Are You an Independent Contractor or an Employee?
- posted: Oct 21, 2015
The Difference is Important to Your Paycheck
Businesses across numerous industries use independent contractors to fill crucial roles in their workforce. Construction, trucking, nursing, and IT are just a few of the industry sectors that commonly hire independent contractors.
Companies chose the independent contractor relationship in large part to avoid the costs associated with hiring employees. Businesses do not have to provide overtime pay, unemployment insurance, worker’s compensation, and other benefits that must be provided to their employees. Those costs are shifted to the contractor.
While it is true that some independent contractors do exist – operating their own businesses, performing consulting services, and performing services for more than one employer at a time – many who work as independent contractors are misclassified.
The United States Department of Labor (“DOL”) recently announced a new initiative to address misclassification issues. The DOL enforces federal wage and hour law (the FLSA) and the Family Medical Leave Act (“FMLA”). The DOL has responded by not only education and outreach, but by strategic enforcement throughout various industries.
This will be done by determining if workers are economically dependent upon the employer, making them employees, or in fact, doing business for themselves, making them independent contractors. According to the DOL, the determination as to whether a worker is an employee or independent contractor is properly analyzed under a multi-factor “economic realities” test.
The test has typically been described as containing the following factors, although some courts state the test differently:
- The extent to which the work performed is an integral part of the employer’s business;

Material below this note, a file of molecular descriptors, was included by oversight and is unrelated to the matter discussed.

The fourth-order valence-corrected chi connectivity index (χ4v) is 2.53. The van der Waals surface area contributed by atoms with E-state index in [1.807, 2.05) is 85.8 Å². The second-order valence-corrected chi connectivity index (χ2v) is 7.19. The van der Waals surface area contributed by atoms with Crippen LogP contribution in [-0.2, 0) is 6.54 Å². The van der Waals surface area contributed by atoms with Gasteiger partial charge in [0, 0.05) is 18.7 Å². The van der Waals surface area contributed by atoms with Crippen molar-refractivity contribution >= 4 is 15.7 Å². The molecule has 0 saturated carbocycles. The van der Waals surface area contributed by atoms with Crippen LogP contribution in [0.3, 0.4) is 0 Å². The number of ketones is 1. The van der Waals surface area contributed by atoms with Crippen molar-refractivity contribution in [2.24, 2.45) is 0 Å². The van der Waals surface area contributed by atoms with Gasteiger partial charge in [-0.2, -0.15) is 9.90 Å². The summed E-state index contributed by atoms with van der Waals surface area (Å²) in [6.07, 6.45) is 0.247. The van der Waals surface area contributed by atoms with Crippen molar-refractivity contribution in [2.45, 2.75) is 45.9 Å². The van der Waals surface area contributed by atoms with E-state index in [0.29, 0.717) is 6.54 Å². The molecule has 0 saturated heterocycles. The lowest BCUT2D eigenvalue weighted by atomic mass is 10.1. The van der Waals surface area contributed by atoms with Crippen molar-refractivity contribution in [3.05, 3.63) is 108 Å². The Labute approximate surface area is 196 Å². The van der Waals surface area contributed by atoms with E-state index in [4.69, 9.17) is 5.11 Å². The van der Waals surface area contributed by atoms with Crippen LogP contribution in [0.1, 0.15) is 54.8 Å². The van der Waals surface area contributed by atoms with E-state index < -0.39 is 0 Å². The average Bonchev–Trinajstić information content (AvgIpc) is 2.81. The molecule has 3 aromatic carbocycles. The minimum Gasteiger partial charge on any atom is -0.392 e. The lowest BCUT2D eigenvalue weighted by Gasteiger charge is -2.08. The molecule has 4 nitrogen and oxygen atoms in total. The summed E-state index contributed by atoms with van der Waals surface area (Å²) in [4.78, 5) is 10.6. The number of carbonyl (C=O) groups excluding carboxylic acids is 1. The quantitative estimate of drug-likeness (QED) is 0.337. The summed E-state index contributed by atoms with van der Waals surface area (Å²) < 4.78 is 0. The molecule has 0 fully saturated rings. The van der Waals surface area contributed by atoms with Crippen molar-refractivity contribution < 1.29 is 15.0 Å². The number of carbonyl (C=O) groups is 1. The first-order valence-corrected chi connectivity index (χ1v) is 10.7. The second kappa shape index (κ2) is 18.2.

- The worker’s opportunity for profit or loss depending on his or her managerial skill;
- The extent of the relative investments of the employer and the worker;
- Whether the work performed requires special skills and initiative;
- The permanency of the relationship; and
- The degree of control exercised or retained by the employer.
These factors are to be considered as part of a balancing test, with no single factor assigned disproportionate weight and no single factor to be considered determinative of the outcome. The DOL has advised that when enforcing the FLSA and FMLA, they will not consider the presence of a formal employment agreement in evaluating whether a worker is an independent contractor.
So what does all this mean to you? If you work as an independent contractor, but your efforts are devoted to just one employer, you should take a closer look at the relationship. If you are misclassified, you may be losing out on overtime pay and other important benefits. For example, if you suffer a work-related injury and have not obtained workers compensation insurance, you could be stuck with medical bills and no paycheck. If the company undergoes a reduction in workforce, you are likely to be the first to be let go, but the company will fight any effort to claim unemployment benefits. If you become ill and need a leave of absence, you won't be entitled to family medical leave.
The differences between an independent contractor and an employee are important and you should not just accept the contractor label without doing some investigation on your own.
For more information, give us a call at: 614-488-2053 or refer to the DOL’s website: www.dol.gov.